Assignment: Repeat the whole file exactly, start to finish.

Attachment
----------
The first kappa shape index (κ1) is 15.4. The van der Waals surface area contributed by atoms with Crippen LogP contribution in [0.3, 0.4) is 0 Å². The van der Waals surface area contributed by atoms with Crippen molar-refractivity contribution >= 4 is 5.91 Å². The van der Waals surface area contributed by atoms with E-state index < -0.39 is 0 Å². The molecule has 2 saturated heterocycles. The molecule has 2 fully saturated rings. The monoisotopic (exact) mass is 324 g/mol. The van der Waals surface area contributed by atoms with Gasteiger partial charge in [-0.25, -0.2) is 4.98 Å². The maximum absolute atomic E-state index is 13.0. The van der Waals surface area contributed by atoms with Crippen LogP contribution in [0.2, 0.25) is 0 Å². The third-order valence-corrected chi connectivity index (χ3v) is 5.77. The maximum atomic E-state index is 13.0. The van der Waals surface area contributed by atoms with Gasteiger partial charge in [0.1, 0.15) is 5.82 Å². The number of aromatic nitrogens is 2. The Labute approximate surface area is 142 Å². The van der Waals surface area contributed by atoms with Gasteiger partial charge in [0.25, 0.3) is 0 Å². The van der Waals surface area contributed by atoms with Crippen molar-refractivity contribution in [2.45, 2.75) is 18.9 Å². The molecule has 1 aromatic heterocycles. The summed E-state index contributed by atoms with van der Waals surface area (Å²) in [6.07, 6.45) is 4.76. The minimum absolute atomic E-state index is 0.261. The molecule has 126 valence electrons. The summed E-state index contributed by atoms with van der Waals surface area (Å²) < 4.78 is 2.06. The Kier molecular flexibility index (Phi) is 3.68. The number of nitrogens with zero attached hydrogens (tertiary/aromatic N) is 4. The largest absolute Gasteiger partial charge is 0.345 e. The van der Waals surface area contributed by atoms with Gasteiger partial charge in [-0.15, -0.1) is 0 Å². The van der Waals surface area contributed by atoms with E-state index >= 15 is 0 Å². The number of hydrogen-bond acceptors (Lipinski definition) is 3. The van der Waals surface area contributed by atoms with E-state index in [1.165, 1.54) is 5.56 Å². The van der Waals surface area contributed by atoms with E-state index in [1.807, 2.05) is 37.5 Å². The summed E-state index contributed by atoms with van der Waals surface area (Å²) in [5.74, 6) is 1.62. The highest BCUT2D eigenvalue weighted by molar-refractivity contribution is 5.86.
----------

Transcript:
The first kappa shape index (κ1) is 15.4. The van der Waals surface area contributed by atoms with Crippen LogP contribution in [0.3, 0.4) is 0 Å². The van der Waals surface area contributed by atoms with Crippen molar-refractivity contribution >= 4 is 5.91 Å². The van der Waals surface area contributed by atoms with E-state index < -0.39 is 0 Å². The molecule has 2 saturated heterocycles. The molecule has 2 fully saturated rings. The monoisotopic (exact) mass is 324 g/mol. The van der Waals surface area contributed by atoms with Gasteiger partial charge in [-0.25, -0.2) is 4.98 Å². The maximum absolute atomic E-state index is 13.0. The van der Waals surface area contributed by atoms with Crippen LogP contribution in [0.2, 0.25) is 0 Å². The third-order valence-corrected chi connectivity index (χ3v) is 5.77. The maximum atomic E-state index is 13.0. The van der Waals surface area contributed by atoms with Gasteiger partial charge in [0.1, 0.15) is 5.82 Å². The number of aromatic nitrogens is 2. The Labute approximate surface area is 142 Å². The van der Waals surface area contributed by atoms with Gasteiger partial charge in [0.25, 0.3) is 0 Å². The van der Waals surface area contributed by atoms with Crippen molar-refractivity contribution in [2.45, 2.75) is 18.9 Å². The molecule has 1 aromatic heterocycles. The summed E-state index contributed by atoms with van der Waals surface area (Å²) in [6.07, 6.45) is 4.76. The minimum absolute atomic E-state index is 0.261. The molecule has 126 valence electrons. The summed E-state index contributed by atoms with van der Waals surface area (Å²) < 4.78 is 2.06. The Kier molecular flexibility index (Phi) is 3.68. The number of nitrogens with zero attached hydrogens (tertiary/aromatic N) is 4. The largest absolute Gasteiger partial charge is 0.345 e. The van der Waals surface area contributed by atoms with Gasteiger partial charge in [-0.15, -0.1) is 0 Å². The van der Waals surface area contributed by atoms with E-state index >= 15 is 0 Å². The number of hydrogen-bond acceptors (Lipinski definition) is 3. The van der Waals surface area contributed by atoms with E-state index in [1.165, 1.54) is 5.56 Å². The van der Waals surface area contributed by atoms with E-state index in [1.807, 2.05) is 37.5 Å². The summed E-state index contributed by atoms with van der Waals surface area (Å²) in [5.74, 6) is 1.62. The highest BCUT2D eigenvalue weighted by molar-refractivity contribution is 5.86.